The world avoided nuclear catastrophe in the last sixty years by a slim margin. So even if the Cold War reduced the murder count, it did so by ramping up the risk of human extinction.
But now consider the multiverse. The only logical way to square the fact that the universe is random--particles arbitrarily pick quantum positions--and also deterministic is to assume that every time a "random" event comes up, the universe splits and all possible events happen in different dimensions. Sure, we can't observe those other worlds, but the resulting theory is more elegant than the alternatives. Just believe this for a second.
To see how this fits in with nuclear war, consider a device which would blow up the entire world with probability 9/10. In nine worlds, everything is gone. In one world, cognitive scientists rave about how murder is so rare. In order to figure out the real decline in violence, we'd have to average across all worlds in which the Allied Powers win WWII with a nuclear bomb. Many of those worlds would destroy humanity entirely; but we are unlikely to be born in those worlds. The mere act of observing self-selects you into certain states; namely, those in which conscious, advanced life is possible, etc. etc. And 'bad events' like the use of nuclear weapons are much rarer in those worlds.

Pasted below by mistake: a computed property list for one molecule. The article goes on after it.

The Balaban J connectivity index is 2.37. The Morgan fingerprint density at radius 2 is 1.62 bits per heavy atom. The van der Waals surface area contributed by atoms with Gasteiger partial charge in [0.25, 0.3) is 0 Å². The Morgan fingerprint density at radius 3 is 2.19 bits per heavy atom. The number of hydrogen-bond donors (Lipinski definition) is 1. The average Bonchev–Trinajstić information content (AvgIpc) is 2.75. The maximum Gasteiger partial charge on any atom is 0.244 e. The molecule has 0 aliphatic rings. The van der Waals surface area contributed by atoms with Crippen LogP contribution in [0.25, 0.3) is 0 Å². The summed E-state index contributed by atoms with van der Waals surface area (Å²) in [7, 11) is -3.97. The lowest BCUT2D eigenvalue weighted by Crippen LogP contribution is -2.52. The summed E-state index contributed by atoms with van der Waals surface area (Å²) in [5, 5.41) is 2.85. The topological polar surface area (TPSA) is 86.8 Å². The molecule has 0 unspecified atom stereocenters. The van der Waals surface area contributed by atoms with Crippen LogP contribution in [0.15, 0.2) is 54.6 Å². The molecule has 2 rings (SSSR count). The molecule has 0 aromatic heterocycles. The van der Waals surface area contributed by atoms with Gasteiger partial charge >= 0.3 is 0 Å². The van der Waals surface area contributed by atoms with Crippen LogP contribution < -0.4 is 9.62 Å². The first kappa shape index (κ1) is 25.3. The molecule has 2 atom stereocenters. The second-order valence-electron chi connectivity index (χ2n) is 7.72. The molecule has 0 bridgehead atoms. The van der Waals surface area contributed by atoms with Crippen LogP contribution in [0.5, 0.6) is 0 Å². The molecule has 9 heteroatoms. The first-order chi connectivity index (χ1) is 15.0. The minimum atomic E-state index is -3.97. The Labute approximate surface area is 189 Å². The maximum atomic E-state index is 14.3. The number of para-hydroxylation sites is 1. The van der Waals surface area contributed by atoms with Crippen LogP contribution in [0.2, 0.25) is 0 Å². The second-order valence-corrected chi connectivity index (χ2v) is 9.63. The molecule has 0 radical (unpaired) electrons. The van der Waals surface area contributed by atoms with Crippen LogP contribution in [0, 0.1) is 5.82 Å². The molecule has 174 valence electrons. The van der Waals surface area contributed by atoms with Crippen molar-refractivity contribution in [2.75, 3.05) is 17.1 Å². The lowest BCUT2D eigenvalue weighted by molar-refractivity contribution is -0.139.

Put another way, it's not surprising that you're alive now, in the most populous period in human history. If you think that the act of "being a conscious human observer" is about random across all people, it's much more likely that you live in the 21st century than any previous century.
Somewhat surprisingly, observing that one is alive now makes it less likely that humanity will survive very long. If humanity were to survive for thousands of years, and spin off untold trillions of souls, it would be unimaginably unlikely to be born at a time when the population was (comparatively) trifflingly small. It's possible, though, that this could happen. Plato, if he made the same calculation, would conclude that humanity would be extremely unlikely to grow to its present level. But we're not Plato; and our best estimate of the duration of humanity is not very long.